Anytime Dumpstaphunk comes to your town it starts to feel a little bit like New Orleans.
It’s a mellow Sunday night in San Diego, but anytime Dumpstaphunk comes to your town it starts to feel a little bit like New Orleans. Founded by keyboardist Ivan Neville, son of Aaron Neville from the legendary Neville Brothers, Dumpstaphunk is a Louisiana groove machine that always brings along the easy going yet deeply groovy “Nawlins” vibe.
Ivan Neville is pretty old school himself, born in 1959 and well-seasoned from decades of immersement in the Big Easy music scene. He’s also toured as a member of Keith Richards’ X-Pensive Winos, so he brings a rock and roll credibility to the stage that further enhances Dumpstaphunk’s sound beyond just a standard jazzy funk. He first formed Dumpstaphunk in 2003 as a Jazzfest side project, but the band has seen its profile rise over the past five years since the members decided to focus on the group as their main project.
“We always keep the spontaneity going, that’s something I love about this band," says Ivan in a recent press release. “We can funk it out with the best of them, but we also like to showcase how all sorts of music can come together and push the boundaries of what funk music is."
Ivan’s younger cousin Ian Neville brings further next generation authenticity to the band on guitar. The 30-year-old axe man is son of Neville Brother Art, and is probably the only person his age who has attended all 30 editions of the New Orleans Jazz & Heritage Festival during his time on the third stone from the sun. Dumpstaphunk stands out further still for having two bassists, with virtuosos Tony Hall and Nick Daniels playing in tandem. Daniels focuses on the low end while Hall delivers more high-end punch and the pair make a truly dynamic bass duo. Female drummer Nikki Glaspie is the most recent addition to the band and she more than holds her own.
That laid back New Orleans vibe is apparent early in the evening with some of the band members hanging out casually talking to fans at the bar, as often seems to be the case here at The Griffin. Ten starts the music off with a hard rocking set that may catch some of the dance party fans off guard. There’s some groovy low end on the bass from Fishbone’s Norwood Fisher, but the alt-rock guitar from longtime scenester and sometimes P-Funk guitarist Eric McFadden makes for a hard rocking sound. The presence of drummer Thomas Pridgen from The Mars Volta was also a sign that this unit was going to have a harder edged vibe. “They like to rock,” says the new supergroup power trio on their site, and it’s no idle boast. The trio deliver a vibrant and high energy set serving notice that Ten is a new group to keep an eye on.
The show is running late, but with the New Orleans vibe in effect, no one seems to care. The two TV screens at the bar are showing Fear and Loathing in Las Vegas, a frequent selection here at The Griffin that lends an ever-welcome bit of gonzo vibe to the scene for fans of Hunter S. Thompson’s classic counterculture tale.
Dumpstaphunk gets the party started right out of the gate with “Dancing to the Truth”, where Ivan sings about opening your mind and uses a big jam to blast the neurons open with his impressive keyboard work. “Shine It On” is another stand out tune with the feel good groove and serves as a great segue into a teaser jam on Sly & the Family Stallone’s uplifting classic “You Can Make It If You Try”, with soulful vocals from Hall.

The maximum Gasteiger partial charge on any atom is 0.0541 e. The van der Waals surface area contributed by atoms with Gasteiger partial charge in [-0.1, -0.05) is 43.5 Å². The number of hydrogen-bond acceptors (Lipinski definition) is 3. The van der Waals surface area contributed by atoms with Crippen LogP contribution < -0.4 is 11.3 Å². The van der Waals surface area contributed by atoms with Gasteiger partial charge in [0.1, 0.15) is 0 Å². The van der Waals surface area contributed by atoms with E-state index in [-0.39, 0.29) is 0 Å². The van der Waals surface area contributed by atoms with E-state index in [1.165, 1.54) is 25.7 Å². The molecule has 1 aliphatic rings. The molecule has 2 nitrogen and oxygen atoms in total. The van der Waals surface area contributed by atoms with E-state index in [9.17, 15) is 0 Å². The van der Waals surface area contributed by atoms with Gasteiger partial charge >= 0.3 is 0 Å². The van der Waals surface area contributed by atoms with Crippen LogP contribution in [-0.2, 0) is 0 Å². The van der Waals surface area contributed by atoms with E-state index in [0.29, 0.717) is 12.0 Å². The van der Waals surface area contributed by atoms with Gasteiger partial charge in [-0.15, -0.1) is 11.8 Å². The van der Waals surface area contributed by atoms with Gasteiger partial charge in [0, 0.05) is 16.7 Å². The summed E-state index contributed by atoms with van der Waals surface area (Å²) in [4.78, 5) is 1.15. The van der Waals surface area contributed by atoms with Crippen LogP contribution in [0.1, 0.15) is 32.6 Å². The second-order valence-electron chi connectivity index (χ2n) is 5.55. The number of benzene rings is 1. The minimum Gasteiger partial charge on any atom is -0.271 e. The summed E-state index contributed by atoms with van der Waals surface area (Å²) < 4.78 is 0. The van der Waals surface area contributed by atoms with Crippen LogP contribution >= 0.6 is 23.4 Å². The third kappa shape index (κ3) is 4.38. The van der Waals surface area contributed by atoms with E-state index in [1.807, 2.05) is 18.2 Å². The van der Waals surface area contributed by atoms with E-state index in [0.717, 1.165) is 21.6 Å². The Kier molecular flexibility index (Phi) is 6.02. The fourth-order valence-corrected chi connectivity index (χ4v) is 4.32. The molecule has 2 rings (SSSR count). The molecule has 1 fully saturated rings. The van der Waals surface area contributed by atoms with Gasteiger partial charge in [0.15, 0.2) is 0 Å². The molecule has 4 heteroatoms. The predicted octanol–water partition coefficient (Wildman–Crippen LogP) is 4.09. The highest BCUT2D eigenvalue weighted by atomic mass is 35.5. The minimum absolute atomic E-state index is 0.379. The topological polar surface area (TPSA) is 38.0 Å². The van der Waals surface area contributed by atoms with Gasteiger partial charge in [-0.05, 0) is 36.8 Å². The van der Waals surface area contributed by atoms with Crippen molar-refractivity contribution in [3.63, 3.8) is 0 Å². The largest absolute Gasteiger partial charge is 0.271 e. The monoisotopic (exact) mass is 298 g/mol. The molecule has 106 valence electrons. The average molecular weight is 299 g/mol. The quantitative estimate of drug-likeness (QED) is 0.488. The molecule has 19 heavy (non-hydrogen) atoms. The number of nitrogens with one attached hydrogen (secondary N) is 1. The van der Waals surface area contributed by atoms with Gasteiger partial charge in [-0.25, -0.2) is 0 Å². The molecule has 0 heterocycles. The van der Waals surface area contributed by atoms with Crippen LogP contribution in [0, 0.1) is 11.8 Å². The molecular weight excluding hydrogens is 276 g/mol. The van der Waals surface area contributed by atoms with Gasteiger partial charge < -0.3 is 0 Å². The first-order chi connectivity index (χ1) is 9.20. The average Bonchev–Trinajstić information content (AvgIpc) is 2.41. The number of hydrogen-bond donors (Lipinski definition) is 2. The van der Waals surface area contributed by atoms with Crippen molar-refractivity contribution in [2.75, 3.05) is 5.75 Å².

Hall also plays a little guitar here and there, but most of the show features he and Daniels on the powerhouse bass tandem. One might think having two bassists could get muddy, and in the wrong hands it would. But these pros know how to stay out of each other’s way and complement each other to create a higher sound.
“Water” is a funky standout with Daniels on the lead vocal and a sound that recalls memories of Michael Ray’s Kosmic Krewe. All of the band members get highlighted throughout the evening, with drummer Nikki Glaspie delivering a deep-in-the-pocket drum solo that conjures Zigaboo Modeliste from The Meters. She sings too, delivering a funky hip-hop inflected vocal on a groovy tune about shaking your moneymaker.
“This next song is based on a true story,” Ivan says introducing “Meanwhile”, a tune that references some foolishness on Capitol Hill in DC. “You might as well have a good time / There might not be a next time”, he sings in what could be the band’s motto, with some great backing vocals from Hall and Glaspie. An extended jam features Ivan switching over to Ian’s guitar for some six-string jamming and Ian then returning with another guitar as the two cousins rock it out family style on one of the evening’s hottest jams.
John Staten from Karl Denson’s Tiny Universe sits in on drums for “What Color is Harmony”, bringing some of the local acid jazz vibe into the mix for a hot tune with some bass jamming that seems to recall Sly & the Family Stallone’s classic “Thank You (Faletting Me Be Miceself Agin)”.
Back at the bar, the TV screens have switched over from Fear and Loathing in Las Vegas to Swingers, another classic that fits right in with the get your drink on vibe. The rousing set goes for over two hours, leaving the audience more than satisfied. The band encores with their signature funky workout, “Put It in the Dumpsta”, sending the crowd into one last ecstatic groove.
After the show, several members of the band hang out right outside the venue chatting and/or smoking with fans. It’s all part of that intimate New Orleans vibe where there’s a long tradition of breaking down the walls between performers and fans, because the performers are fans too and it’s just the friendly hospitable way to be. Keeping this vibe alive across the nation makes Dumpstaphunk some of the modern day music scene’s best ambassadors of funk.